Face Up to Your Debts, They Won't Go Away

By: Nicholas Hunt

Record numbers of people are struggling under the burden of heavy debt, and when things start to get unmanagable it's easy to try and ignore the situation in the vain hope that the problem will go away. Of course, we all know deep down that our debt situation has to be tackled, however stressful and scary the prospect might be. So how can you go about facing up to your debts?

The first thing to do is take a long look at your financial situation. How much money can you afford to devote to repaying debt? Are there any ways to increase your income? Are there any ways to reduce your expenses? By drawing up a sensible and honest budget plan you'll at least know the true extent of your problems, and you'll be taking the first step to getting back in control.

Next, you need to look at your repayments and expenses, and identify which are the most important. Your mortgage or rent should always be your number one priority, closely followed by essential bills such as electricity and water.

Make sure your budget plan will cover these essentials first, then add in the costs of daily necessities such as food. After you've done this you should have a figure for the total cost of your most important expenses. Subtracting this figure from your total income will give you the amount you now have to devote to reducing your debt.

It's vital to cover the minimum repayments on as many debts as possible, as charges for late payments or missed payments will only push you deeper into the red. If you find that you don't have enough spare funds to make all your minimums, then contact your creditors and politely explain that you're experiencing financial difficulties and need help. This step can be daunting, but remember that the person you speak to will only be an employee of a company and won't take the situation personally.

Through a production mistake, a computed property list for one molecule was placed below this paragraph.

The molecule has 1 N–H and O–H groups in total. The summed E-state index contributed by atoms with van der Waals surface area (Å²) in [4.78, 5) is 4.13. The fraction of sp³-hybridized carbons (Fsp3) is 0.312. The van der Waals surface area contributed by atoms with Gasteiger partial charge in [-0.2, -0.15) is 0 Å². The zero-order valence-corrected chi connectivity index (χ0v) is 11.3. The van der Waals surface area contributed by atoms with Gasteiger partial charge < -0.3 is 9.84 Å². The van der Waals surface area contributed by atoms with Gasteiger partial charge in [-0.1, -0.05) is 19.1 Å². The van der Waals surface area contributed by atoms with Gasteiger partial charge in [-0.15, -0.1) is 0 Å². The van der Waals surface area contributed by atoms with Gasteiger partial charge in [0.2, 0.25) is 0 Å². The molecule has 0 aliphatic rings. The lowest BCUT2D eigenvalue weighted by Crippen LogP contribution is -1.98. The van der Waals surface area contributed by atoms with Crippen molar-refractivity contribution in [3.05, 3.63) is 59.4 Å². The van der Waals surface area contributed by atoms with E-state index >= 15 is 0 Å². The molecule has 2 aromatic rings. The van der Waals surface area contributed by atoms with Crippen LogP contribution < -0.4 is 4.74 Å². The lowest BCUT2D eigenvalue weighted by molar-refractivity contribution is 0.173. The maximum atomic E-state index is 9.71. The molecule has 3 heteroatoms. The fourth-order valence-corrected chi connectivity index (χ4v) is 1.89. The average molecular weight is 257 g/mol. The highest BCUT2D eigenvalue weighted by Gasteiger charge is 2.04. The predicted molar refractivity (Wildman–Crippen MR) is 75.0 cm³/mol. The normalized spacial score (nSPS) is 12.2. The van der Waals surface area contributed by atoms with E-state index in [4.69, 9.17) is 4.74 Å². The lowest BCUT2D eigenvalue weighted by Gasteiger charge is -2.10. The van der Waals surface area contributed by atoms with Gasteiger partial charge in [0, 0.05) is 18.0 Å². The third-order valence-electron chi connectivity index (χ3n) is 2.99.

Most creditors will be happy to come to some arrangement with you to reduce your monthly payments, either by restructuring your debt over a longer repayment term, or switching to interest-only repayments for a while.

If after trying to renegotiate your debt you find you still can't make ends meet, it could be time to reconsider a consolidation loan. Debt consolidation works by taking out a single large loan to pay off all your smaller, more expensive debts such as credit cards and the like. By getting a loan with a lower interest rate and spreading your repayments over a longer term, you can reduce your monthly bills quite substantially.

Unfortunately there are drawbacks to consolidation loans too. You'll be going deeper into debt with yet another loan, and will probably end up paying more in interest charges in the long term. You might also find it difficult to get a consolidation loan unless you own your own home or have other assets to secure the loan with, and homeowners will risk losing their home in the future if they can't keep up the repayments. For these reasons it's best to think carefully before choosing the consolidation option.

No matter whether you choose a consolidation loan or not, it's important to remember that debt affects huge numbers of people and it's nothing to be ashamed of. The only way out of your debt problems is to face up to them, and try to get back in control of your finances.

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Nicholas Hunt is a contributor to 1Stop Personal Finance, where you can read more about debt problems and debt management.

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